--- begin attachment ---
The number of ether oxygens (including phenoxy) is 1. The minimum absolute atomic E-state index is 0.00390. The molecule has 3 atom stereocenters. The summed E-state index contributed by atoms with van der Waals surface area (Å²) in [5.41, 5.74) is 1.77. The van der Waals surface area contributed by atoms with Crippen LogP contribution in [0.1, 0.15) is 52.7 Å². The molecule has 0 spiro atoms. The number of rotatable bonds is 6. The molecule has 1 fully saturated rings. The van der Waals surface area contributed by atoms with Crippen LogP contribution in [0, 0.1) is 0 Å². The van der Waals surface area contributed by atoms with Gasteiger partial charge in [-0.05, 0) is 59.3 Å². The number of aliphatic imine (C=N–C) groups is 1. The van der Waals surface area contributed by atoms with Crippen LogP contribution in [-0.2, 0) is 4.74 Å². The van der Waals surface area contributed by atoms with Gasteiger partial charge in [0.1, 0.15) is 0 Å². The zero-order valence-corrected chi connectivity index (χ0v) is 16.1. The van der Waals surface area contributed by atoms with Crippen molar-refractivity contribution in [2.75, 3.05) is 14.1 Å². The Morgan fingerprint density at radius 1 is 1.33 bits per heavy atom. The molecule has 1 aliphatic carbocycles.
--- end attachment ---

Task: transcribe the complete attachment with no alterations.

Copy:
The number of ether oxygens (including phenoxy) is 1. The minimum absolute atomic E-state index is 0.00390. The molecule has 3 atom stereocenters. The summed E-state index contributed by atoms with van der Waals surface area (Å²) in [5.41, 5.74) is 1.77. The van der Waals surface area contributed by atoms with Crippen LogP contribution in [0.1, 0.15) is 52.7 Å². The molecule has 0 spiro atoms. The number of rotatable bonds is 6. The molecule has 1 fully saturated rings. The van der Waals surface area contributed by atoms with Crippen LogP contribution in [0, 0.1) is 0 Å². The van der Waals surface area contributed by atoms with Gasteiger partial charge in [-0.05, 0) is 59.3 Å². The number of aliphatic imine (C=N–C) groups is 1. The van der Waals surface area contributed by atoms with Crippen LogP contribution in [-0.2, 0) is 4.74 Å². The van der Waals surface area contributed by atoms with Gasteiger partial charge in [0.1, 0.15) is 0 Å². The zero-order valence-corrected chi connectivity index (χ0v) is 16.1. The van der Waals surface area contributed by atoms with Crippen molar-refractivity contribution in [2.75, 3.05) is 14.1 Å². The Morgan fingerprint density at radius 1 is 1.33 bits per heavy atom. The molecule has 1 aliphatic carbocycles.